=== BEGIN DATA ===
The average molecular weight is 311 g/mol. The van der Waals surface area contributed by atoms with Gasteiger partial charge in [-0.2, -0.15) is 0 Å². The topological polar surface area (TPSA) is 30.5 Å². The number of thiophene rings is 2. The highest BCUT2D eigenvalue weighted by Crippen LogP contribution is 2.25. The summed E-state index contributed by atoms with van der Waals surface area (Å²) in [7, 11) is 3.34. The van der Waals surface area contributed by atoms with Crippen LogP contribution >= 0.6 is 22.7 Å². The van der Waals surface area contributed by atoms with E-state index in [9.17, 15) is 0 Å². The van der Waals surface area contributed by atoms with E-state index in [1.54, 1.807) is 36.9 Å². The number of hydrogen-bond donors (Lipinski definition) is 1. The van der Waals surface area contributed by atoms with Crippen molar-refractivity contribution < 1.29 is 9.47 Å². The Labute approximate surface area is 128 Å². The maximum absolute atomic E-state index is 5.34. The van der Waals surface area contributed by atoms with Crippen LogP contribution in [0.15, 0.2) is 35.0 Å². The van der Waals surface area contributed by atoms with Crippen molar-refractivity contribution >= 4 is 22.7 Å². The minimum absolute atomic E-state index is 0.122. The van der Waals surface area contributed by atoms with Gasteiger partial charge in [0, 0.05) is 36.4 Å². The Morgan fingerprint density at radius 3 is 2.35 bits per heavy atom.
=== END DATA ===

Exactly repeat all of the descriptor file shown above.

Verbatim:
The average molecular weight is 311 g/mol. The van der Waals surface area contributed by atoms with Gasteiger partial charge in [-0.2, -0.15) is 0 Å². The topological polar surface area (TPSA) is 30.5 Å². The number of thiophene rings is 2. The highest BCUT2D eigenvalue weighted by Crippen LogP contribution is 2.25. The summed E-state index contributed by atoms with van der Waals surface area (Å²) in [7, 11) is 3.34. The van der Waals surface area contributed by atoms with Crippen LogP contribution >= 0.6 is 22.7 Å². The van der Waals surface area contributed by atoms with E-state index in [9.17, 15) is 0 Å². The van der Waals surface area contributed by atoms with E-state index in [1.54, 1.807) is 36.9 Å². The number of hydrogen-bond donors (Lipinski definition) is 1. The van der Waals surface area contributed by atoms with Crippen molar-refractivity contribution < 1.29 is 9.47 Å². The Labute approximate surface area is 128 Å². The maximum absolute atomic E-state index is 5.34. The van der Waals surface area contributed by atoms with Crippen LogP contribution in [0.15, 0.2) is 35.0 Å². The van der Waals surface area contributed by atoms with Crippen molar-refractivity contribution >= 4 is 22.7 Å². The minimum absolute atomic E-state index is 0.122. The van der Waals surface area contributed by atoms with Gasteiger partial charge in [0, 0.05) is 36.4 Å². The Morgan fingerprint density at radius 3 is 2.35 bits per heavy atom.